Book Collecting in Norway
Oslo has Norway’s greatest concentration of antiquarian bookstores, many within an easy walk of each other in the center of this city of 550,000. One of the largest and oldest is J. W. Cappelens Antikvariat. Founded in 1829, Cappelens currently occupies an airy space at Tollbugt. 31; the shop’s central open space is the site of their twice yearly auctions. Ibsen is a shop specialty. Bookseller Kamilla Aslaksen says, “Considering Ibsen’s the second most played playwright in the world after Shakespeare, it’s amazing that you can get a really nice first edition for 5,000 NOK [about U.S. $750]. It’s really affordable.”
Norway offers much more for the collector than Ibsen or Hamsun. Take Theodor Kittelsen (1857–1914), the illustrator whose trolls are as firmly fixed in the Norwegian imagination as Munch’s Scream is in the world’s popular image of Norway. Kittelsen’s work, in the folk tales compiled by Asbjørnson and Moe or his own Svartedauen [The Black Death], transcends language barriers. And in Norway - where collectors like “the cold stuff,” says Kamilla Aslaksen - polarlitteratur is everywhere. Look for works by explorers Roald Amundsen, Fridtjof Nansen (who illustrated some of his own work), and Robert Peary.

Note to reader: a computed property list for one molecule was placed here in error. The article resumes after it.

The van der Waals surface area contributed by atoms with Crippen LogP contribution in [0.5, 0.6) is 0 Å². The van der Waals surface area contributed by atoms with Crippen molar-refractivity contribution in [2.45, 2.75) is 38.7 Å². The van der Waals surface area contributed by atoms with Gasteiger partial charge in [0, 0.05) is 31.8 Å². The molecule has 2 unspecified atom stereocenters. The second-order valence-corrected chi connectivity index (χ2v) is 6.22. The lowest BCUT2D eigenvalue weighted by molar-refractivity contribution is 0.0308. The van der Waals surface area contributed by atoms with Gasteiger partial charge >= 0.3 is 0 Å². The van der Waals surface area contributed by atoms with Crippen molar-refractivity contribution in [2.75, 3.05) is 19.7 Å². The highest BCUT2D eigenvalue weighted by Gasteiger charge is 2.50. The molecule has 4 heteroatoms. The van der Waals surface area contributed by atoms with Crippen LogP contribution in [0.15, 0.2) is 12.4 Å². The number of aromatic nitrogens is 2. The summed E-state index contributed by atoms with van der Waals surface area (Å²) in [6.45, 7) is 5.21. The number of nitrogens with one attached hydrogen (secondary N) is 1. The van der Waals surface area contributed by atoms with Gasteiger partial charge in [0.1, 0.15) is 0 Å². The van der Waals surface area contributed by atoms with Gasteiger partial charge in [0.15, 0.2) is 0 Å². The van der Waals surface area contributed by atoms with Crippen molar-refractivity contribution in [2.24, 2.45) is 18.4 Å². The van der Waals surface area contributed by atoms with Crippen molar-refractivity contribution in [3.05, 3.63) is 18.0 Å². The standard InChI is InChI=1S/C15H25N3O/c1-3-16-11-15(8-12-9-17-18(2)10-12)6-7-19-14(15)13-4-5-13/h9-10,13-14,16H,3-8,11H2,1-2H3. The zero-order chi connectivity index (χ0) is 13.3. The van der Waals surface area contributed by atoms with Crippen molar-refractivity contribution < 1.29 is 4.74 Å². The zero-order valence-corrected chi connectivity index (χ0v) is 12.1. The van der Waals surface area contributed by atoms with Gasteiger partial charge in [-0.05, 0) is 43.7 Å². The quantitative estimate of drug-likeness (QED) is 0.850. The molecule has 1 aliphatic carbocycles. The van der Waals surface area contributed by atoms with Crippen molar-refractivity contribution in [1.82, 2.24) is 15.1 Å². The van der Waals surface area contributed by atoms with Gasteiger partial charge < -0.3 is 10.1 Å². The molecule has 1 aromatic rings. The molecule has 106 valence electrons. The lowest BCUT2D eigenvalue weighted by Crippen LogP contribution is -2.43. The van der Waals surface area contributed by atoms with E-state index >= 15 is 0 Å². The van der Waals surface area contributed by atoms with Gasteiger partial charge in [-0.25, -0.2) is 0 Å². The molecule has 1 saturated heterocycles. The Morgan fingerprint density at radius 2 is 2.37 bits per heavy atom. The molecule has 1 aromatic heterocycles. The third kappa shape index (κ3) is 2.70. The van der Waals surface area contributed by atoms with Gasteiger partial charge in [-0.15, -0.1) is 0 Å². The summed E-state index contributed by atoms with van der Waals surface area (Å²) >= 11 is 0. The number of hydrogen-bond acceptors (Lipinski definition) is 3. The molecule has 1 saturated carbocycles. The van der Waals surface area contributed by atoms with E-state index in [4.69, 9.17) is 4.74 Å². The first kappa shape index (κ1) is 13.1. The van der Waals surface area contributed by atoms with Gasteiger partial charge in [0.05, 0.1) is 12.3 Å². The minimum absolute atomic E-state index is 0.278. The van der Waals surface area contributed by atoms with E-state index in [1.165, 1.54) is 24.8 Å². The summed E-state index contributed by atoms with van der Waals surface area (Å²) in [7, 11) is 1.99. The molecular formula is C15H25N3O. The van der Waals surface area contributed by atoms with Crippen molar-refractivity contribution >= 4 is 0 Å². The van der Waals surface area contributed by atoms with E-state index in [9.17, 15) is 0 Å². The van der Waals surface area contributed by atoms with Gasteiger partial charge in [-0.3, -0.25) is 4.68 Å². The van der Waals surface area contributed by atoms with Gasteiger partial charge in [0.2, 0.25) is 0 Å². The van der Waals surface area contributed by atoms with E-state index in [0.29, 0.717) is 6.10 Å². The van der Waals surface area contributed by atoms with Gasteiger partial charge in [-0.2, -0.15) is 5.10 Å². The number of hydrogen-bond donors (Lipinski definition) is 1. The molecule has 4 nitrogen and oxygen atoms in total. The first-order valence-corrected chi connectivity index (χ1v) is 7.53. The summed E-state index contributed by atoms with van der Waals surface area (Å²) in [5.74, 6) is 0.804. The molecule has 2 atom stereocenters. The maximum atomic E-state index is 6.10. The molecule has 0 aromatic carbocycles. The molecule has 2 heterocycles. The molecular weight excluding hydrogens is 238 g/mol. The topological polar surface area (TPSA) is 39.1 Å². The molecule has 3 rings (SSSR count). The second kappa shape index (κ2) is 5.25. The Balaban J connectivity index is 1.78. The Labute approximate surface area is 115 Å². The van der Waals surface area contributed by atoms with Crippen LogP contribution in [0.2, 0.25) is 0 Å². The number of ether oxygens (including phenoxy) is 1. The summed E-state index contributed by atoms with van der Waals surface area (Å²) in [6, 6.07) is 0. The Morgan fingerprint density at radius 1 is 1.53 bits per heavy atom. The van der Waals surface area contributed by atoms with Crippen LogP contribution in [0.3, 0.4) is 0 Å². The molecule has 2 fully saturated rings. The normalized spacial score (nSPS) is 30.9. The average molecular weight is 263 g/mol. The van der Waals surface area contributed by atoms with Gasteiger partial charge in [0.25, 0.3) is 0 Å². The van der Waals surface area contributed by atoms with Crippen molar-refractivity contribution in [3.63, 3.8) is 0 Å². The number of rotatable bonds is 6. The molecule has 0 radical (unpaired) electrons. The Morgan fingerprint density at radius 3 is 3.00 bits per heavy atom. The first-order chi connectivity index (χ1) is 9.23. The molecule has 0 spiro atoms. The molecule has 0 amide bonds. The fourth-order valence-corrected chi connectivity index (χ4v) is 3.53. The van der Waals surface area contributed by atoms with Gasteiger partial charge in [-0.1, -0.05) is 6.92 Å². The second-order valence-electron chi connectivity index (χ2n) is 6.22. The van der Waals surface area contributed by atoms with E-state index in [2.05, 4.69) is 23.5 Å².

Can’t make it to Norway? Bookmark Antikvariat.net. The online marketplace allows the user to search the databases of Scandinavian members of the International League of Antiquarian Booksellers (ILAB). There are 99 bookseller members in Denmark, Finland, Norway, and Sweden listing more than 1.5 million titles altogether.
Antikvariat.net also puts out a guide to Norway’s antiquarian bookshops. The brochure, which includes a map of the Oslo shops, is available at Norway’s antikvariater.
Erica Olsen is a freelance writer and a contract archivist at Edge of the Cedars State Park Museum in Blanding, Utah. Her Norwegian roots are in Stavanger and the Grimstad area.
(The article was first published in Fine Books & Collections. It is presented here, with our thanks, by permission of Erica Olson and Fine Books & Collections.)
More about the Antiquarian Book Trade in Norway
Vidar Wangsmo is president of the Antiquarian Booksellers’ Association of Norway or Norsk Antikvarbokhandlerforening (NABF). Established in April 1942 by Jørgen W. Cappelen (Cappelens Antikvariat), Damms Antikvariat and others, who are still in business today. The NABF joined the League in 1948 and counts 19 affiliates at the moment. Rules are strict for applicants: They must have five years of practise as antiquarian booksellers and need recommendation from at least two NABF members. As ILAB affiliates they adhere to the Code of Ethics and Good Practice.
The Norsk Antikvarbokhandlerforening on this website.
Norwegian booksellers on ILAB.org
The Norwegian rare booksellers in the internet.